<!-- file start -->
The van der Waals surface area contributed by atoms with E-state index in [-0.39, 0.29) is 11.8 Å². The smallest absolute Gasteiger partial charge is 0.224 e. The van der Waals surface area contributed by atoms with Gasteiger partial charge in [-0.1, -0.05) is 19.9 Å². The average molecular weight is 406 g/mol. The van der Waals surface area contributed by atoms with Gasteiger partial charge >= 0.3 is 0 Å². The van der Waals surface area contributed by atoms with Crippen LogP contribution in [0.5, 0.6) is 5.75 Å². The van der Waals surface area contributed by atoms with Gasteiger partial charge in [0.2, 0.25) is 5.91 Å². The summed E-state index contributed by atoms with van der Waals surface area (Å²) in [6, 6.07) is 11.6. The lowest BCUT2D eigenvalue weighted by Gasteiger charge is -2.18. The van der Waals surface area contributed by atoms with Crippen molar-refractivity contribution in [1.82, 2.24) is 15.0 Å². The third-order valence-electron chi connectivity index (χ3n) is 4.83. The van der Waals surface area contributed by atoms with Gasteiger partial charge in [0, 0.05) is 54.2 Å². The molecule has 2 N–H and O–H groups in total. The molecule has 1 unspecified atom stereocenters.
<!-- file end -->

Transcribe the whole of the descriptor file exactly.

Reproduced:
The van der Waals surface area contributed by atoms with E-state index in [-0.39, 0.29) is 11.8 Å². The smallest absolute Gasteiger partial charge is 0.224 e. The van der Waals surface area contributed by atoms with Gasteiger partial charge in [-0.1, -0.05) is 19.9 Å². The average molecular weight is 406 g/mol. The van der Waals surface area contributed by atoms with Gasteiger partial charge >= 0.3 is 0 Å². The van der Waals surface area contributed by atoms with Crippen LogP contribution in [0.5, 0.6) is 5.75 Å². The van der Waals surface area contributed by atoms with Gasteiger partial charge in [0.2, 0.25) is 5.91 Å². The summed E-state index contributed by atoms with van der Waals surface area (Å²) in [6, 6.07) is 11.6. The lowest BCUT2D eigenvalue weighted by Gasteiger charge is -2.18. The van der Waals surface area contributed by atoms with Crippen molar-refractivity contribution in [1.82, 2.24) is 15.0 Å². The third-order valence-electron chi connectivity index (χ3n) is 4.83. The van der Waals surface area contributed by atoms with Gasteiger partial charge in [0, 0.05) is 54.2 Å². The molecule has 2 N–H and O–H groups in total. The molecule has 1 unspecified atom stereocenters.